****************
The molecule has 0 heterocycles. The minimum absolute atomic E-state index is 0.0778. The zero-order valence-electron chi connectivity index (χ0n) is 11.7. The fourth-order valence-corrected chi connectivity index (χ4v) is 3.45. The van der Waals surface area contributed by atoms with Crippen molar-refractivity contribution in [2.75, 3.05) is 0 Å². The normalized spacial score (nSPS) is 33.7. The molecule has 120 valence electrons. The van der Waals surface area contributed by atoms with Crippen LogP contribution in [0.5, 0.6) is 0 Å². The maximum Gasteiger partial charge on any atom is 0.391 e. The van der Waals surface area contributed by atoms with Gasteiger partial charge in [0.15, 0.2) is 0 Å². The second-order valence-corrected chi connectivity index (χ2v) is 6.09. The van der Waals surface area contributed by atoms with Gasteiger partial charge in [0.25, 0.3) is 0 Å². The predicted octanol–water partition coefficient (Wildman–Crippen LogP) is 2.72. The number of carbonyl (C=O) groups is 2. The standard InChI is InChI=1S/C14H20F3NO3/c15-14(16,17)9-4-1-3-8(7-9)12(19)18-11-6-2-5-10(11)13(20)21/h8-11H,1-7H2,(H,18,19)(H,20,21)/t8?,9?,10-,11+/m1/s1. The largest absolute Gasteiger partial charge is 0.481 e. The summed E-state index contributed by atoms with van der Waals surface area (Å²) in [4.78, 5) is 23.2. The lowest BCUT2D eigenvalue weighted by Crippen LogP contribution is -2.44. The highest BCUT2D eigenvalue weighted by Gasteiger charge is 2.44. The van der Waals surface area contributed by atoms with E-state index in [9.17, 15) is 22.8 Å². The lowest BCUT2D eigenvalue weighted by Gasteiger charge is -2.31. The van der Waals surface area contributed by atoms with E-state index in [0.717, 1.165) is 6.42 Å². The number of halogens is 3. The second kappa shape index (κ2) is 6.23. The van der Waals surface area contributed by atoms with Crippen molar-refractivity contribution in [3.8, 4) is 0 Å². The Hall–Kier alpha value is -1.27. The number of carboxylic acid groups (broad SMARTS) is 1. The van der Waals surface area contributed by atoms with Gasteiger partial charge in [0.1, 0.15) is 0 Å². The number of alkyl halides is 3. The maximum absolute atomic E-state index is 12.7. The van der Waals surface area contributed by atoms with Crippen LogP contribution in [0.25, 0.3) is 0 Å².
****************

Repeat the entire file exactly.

The molecule has 0 heterocycles. The minimum absolute atomic E-state index is 0.0778. The zero-order valence-electron chi connectivity index (χ0n) is 11.7. The fourth-order valence-corrected chi connectivity index (χ4v) is 3.45. The van der Waals surface area contributed by atoms with Crippen molar-refractivity contribution in [2.75, 3.05) is 0 Å². The normalized spacial score (nSPS) is 33.7. The molecule has 120 valence electrons. The van der Waals surface area contributed by atoms with Crippen LogP contribution in [0.5, 0.6) is 0 Å². The maximum Gasteiger partial charge on any atom is 0.391 e. The van der Waals surface area contributed by atoms with Gasteiger partial charge in [0.15, 0.2) is 0 Å². The second-order valence-corrected chi connectivity index (χ2v) is 6.09. The van der Waals surface area contributed by atoms with Gasteiger partial charge in [0.25, 0.3) is 0 Å². The predicted octanol–water partition coefficient (Wildman–Crippen LogP) is 2.72. The number of carbonyl (C=O) groups is 2. The standard InChI is InChI=1S/C14H20F3NO3/c15-14(16,17)9-4-1-3-8(7-9)12(19)18-11-6-2-5-10(11)13(20)21/h8-11H,1-7H2,(H,18,19)(H,20,21)/t8?,9?,10-,11+/m1/s1. The largest absolute Gasteiger partial charge is 0.481 e. The summed E-state index contributed by atoms with van der Waals surface area (Å²) in [4.78, 5) is 23.2. The lowest BCUT2D eigenvalue weighted by Crippen LogP contribution is -2.44. The highest BCUT2D eigenvalue weighted by Gasteiger charge is 2.44. The van der Waals surface area contributed by atoms with E-state index in [9.17, 15) is 22.8 Å². The lowest BCUT2D eigenvalue weighted by Gasteiger charge is -2.31. The van der Waals surface area contributed by atoms with E-state index in [0.717, 1.165) is 6.42 Å². The number of halogens is 3. The second kappa shape index (κ2) is 6.23. The van der Waals surface area contributed by atoms with Crippen molar-refractivity contribution in [3.8, 4) is 0 Å². The Hall–Kier alpha value is -1.27. The number of carboxylic acid groups (broad SMARTS) is 1. The van der Waals surface area contributed by atoms with Gasteiger partial charge in [0.1, 0.15) is 0 Å². The number of alkyl halides is 3. The maximum absolute atomic E-state index is 12.7. The van der Waals surface area contributed by atoms with Crippen LogP contribution in [0.25, 0.3) is 0 Å².